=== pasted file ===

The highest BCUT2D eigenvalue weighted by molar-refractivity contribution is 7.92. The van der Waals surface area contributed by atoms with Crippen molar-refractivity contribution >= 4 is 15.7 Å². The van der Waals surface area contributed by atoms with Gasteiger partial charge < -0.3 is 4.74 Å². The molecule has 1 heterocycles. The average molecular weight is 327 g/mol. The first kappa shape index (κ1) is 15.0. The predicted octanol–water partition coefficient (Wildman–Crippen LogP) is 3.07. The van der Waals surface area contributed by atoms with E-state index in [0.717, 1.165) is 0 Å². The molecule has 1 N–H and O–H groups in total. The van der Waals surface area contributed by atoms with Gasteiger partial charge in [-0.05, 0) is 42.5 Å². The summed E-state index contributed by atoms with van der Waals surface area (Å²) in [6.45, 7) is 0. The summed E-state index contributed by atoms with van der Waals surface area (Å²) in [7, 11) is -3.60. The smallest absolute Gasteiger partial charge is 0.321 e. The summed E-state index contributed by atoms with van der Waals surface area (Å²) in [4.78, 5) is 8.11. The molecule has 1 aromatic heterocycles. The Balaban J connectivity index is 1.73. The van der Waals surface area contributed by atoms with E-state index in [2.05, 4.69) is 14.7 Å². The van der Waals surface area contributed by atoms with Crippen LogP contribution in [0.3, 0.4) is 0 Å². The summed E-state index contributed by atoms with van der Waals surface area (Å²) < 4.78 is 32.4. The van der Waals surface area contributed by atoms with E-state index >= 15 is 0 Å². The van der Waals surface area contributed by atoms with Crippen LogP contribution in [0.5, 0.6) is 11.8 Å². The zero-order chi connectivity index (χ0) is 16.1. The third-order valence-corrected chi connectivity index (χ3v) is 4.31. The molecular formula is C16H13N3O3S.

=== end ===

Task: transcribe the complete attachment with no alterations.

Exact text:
The highest BCUT2D eigenvalue weighted by molar-refractivity contribution is 7.92. The van der Waals surface area contributed by atoms with Crippen molar-refractivity contribution >= 4 is 15.7 Å². The van der Waals surface area contributed by atoms with Gasteiger partial charge < -0.3 is 4.74 Å². The molecule has 1 heterocycles. The average molecular weight is 327 g/mol. The first kappa shape index (κ1) is 15.0. The predicted octanol–water partition coefficient (Wildman–Crippen LogP) is 3.07. The van der Waals surface area contributed by atoms with E-state index in [0.717, 1.165) is 0 Å². The molecule has 1 N–H and O–H groups in total. The van der Waals surface area contributed by atoms with Gasteiger partial charge in [-0.05, 0) is 42.5 Å². The summed E-state index contributed by atoms with van der Waals surface area (Å²) in [6.45, 7) is 0. The summed E-state index contributed by atoms with van der Waals surface area (Å²) in [7, 11) is -3.60. The smallest absolute Gasteiger partial charge is 0.321 e. The summed E-state index contributed by atoms with van der Waals surface area (Å²) in [4.78, 5) is 8.11. The molecule has 1 aromatic heterocycles. The Balaban J connectivity index is 1.73. The van der Waals surface area contributed by atoms with E-state index in [2.05, 4.69) is 14.7 Å². The van der Waals surface area contributed by atoms with Crippen LogP contribution in [0.3, 0.4) is 0 Å². The summed E-state index contributed by atoms with van der Waals surface area (Å²) < 4.78 is 32.4. The van der Waals surface area contributed by atoms with E-state index >= 15 is 0 Å². The van der Waals surface area contributed by atoms with Crippen LogP contribution in [0.5, 0.6) is 11.8 Å². The zero-order chi connectivity index (χ0) is 16.1. The third-order valence-corrected chi connectivity index (χ3v) is 4.31. The molecular formula is C16H13N3O3S.